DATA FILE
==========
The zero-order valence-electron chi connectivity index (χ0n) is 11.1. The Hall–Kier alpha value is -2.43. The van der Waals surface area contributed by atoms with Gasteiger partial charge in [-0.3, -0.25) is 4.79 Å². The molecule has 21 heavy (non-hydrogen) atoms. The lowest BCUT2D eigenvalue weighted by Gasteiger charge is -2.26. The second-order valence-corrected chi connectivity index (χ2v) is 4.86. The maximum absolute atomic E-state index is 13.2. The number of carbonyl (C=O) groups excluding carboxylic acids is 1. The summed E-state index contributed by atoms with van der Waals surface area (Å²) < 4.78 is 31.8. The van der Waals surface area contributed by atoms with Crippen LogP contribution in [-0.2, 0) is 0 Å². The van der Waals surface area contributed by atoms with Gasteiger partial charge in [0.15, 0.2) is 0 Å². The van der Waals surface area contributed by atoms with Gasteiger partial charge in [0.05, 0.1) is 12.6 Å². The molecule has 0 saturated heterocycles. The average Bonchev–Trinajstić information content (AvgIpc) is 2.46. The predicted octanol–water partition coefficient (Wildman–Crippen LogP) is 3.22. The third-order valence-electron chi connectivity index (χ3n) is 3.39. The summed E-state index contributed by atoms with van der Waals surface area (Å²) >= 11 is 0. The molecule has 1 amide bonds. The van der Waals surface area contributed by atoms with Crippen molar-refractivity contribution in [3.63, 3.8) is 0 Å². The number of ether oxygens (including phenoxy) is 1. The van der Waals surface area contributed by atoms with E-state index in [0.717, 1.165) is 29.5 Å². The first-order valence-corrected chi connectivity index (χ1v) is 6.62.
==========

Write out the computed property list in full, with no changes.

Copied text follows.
The zero-order valence-electron chi connectivity index (χ0n) is 11.1. The Hall–Kier alpha value is -2.43. The van der Waals surface area contributed by atoms with Gasteiger partial charge in [-0.3, -0.25) is 4.79 Å². The molecule has 21 heavy (non-hydrogen) atoms. The lowest BCUT2D eigenvalue weighted by Gasteiger charge is -2.26. The second-order valence-corrected chi connectivity index (χ2v) is 4.86. The maximum absolute atomic E-state index is 13.2. The number of carbonyl (C=O) groups excluding carboxylic acids is 1. The summed E-state index contributed by atoms with van der Waals surface area (Å²) < 4.78 is 31.8. The van der Waals surface area contributed by atoms with Crippen LogP contribution in [-0.2, 0) is 0 Å². The van der Waals surface area contributed by atoms with Gasteiger partial charge in [0.15, 0.2) is 0 Å². The van der Waals surface area contributed by atoms with Gasteiger partial charge in [0.05, 0.1) is 12.6 Å². The molecule has 0 saturated heterocycles. The average Bonchev–Trinajstić information content (AvgIpc) is 2.46. The predicted octanol–water partition coefficient (Wildman–Crippen LogP) is 3.22. The third-order valence-electron chi connectivity index (χ3n) is 3.39. The summed E-state index contributed by atoms with van der Waals surface area (Å²) >= 11 is 0. The molecule has 1 amide bonds. The van der Waals surface area contributed by atoms with Crippen molar-refractivity contribution in [3.63, 3.8) is 0 Å². The number of ether oxygens (including phenoxy) is 1. The van der Waals surface area contributed by atoms with E-state index in [0.717, 1.165) is 29.5 Å². The first-order valence-corrected chi connectivity index (χ1v) is 6.62.